In addition, as noted in my prior decision, following the Alabama settlement agreement, "PMA sent a letter to its customers, approved by New Sensor, which informed them that tubes formerly branded SVETLANA would now be sold under the Winged-C logo." New Sensor Corp., 303 F. Supp. 2d at 307 (emphasis added). The text of that letter contains certain of the language on CE's website which plaintiff sought to challenge in this case as confusing. New Sensor has never proffered any explanation, let alone a reasonable one, for this glaring inconsistency in its position which further compels the Court's conclusion that plaintiff has not acted in good faith.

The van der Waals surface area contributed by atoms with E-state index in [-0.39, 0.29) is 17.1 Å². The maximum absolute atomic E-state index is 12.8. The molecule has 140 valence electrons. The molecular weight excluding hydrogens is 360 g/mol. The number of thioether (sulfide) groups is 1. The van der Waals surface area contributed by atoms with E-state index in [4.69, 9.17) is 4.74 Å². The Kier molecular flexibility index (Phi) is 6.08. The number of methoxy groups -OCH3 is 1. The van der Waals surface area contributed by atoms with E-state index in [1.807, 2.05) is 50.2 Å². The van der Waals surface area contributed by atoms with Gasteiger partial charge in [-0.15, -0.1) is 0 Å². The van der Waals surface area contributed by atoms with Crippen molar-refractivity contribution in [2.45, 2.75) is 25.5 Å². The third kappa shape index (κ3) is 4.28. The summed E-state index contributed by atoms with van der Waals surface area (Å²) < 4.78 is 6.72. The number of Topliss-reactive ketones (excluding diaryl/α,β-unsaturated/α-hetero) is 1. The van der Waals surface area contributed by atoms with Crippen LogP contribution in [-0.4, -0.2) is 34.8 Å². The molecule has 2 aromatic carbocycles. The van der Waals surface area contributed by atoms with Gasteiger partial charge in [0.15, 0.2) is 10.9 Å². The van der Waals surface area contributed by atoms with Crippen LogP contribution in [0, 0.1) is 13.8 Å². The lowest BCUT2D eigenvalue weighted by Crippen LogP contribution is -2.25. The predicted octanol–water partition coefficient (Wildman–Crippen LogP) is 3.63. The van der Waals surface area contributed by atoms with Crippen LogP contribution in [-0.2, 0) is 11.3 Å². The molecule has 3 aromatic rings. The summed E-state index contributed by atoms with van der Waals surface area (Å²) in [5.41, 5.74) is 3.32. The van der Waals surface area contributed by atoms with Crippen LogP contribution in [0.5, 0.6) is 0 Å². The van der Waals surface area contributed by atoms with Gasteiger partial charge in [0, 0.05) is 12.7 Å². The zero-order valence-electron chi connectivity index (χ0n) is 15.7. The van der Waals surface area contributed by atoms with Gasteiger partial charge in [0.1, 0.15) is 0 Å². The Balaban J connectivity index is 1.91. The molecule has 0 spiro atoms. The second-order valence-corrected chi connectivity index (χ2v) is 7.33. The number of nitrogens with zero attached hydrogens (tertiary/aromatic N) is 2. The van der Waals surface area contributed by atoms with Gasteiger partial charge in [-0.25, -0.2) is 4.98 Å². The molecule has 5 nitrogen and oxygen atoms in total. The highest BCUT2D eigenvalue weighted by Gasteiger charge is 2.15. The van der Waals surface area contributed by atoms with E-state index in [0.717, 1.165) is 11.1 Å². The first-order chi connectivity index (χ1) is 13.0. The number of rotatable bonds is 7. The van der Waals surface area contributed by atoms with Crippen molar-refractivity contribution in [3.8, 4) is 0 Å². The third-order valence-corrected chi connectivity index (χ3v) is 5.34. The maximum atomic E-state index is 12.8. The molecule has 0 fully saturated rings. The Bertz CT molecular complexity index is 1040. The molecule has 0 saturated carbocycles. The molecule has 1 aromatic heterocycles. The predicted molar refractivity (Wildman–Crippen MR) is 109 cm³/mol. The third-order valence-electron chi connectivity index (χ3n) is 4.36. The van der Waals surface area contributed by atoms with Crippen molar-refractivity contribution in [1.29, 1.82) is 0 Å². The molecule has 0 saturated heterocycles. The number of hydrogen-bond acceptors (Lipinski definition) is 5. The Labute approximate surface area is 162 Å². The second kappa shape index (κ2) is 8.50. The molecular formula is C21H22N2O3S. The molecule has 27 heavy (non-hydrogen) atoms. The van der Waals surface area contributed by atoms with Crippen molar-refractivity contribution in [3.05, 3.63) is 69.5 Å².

Second, New Sensor argues that it never received unambiguous representations from CE that it did not violate the settlement agreement which resolved the Alabama litigation. As discussed above, pursuant to that agreement, New Sensor released customers of PMA, including CE, from liability for the use of the SVETLANA mark in connection with the advertising of Svetlana-branded vacuum tubes purchased from PMA on or before March 3, 2003. (Settlement Agreement at 4). In a letter dated August 15, 2003, from CE's counsel to New Sensor's counsel, before the complaint was filed, CE very clearly stated that it "is selling the tubes purchased from [PMA] before March 4[, 2003] under the SVETLANA mark, as the settlement agreement provides, and is selling tubes purchased after that date under the "Winged-C" mark, also as the agreement provides." (Letter from David J. Bodney to Martin B. Pavane). What allegedly motivated New Sensor was CE's refusal to deny in that letter that it had purchased vacuum tubes from PMA between January 14, 2003 and March 4, 2003, which New Sensor claimed it was not permitted to do because PMA represented in the Alabama settlement agreement that PMA sold no tubes to CE after January 13, 2003. (Settlement Agreement at 7). While it is true that CE never specifically denied that it had purchased tubes from CE during this time period, the Court finds that it is unreasonable for New Sensor to have predicated this lawsuit on CE's failure to deny an allegation in pre-litigation correspondence arising out of an agreement to which CE was not even a party. Since CE was not a party to the Alabama settlement agreement, it could not be sued for an alleged breach of that agreement, and thus it had no reason to specifically deny this allegation. See generally Trustees of the Health and Welfare and the Pension Funds of the Four Joint Boards v. Schlesinger Bros., Inc., 931 F. Supp. 204, 208 (S.D.N.Y. 1996) (nonparties and nonsignatories to collective bargaining agreement cannot enforce terms of agreement).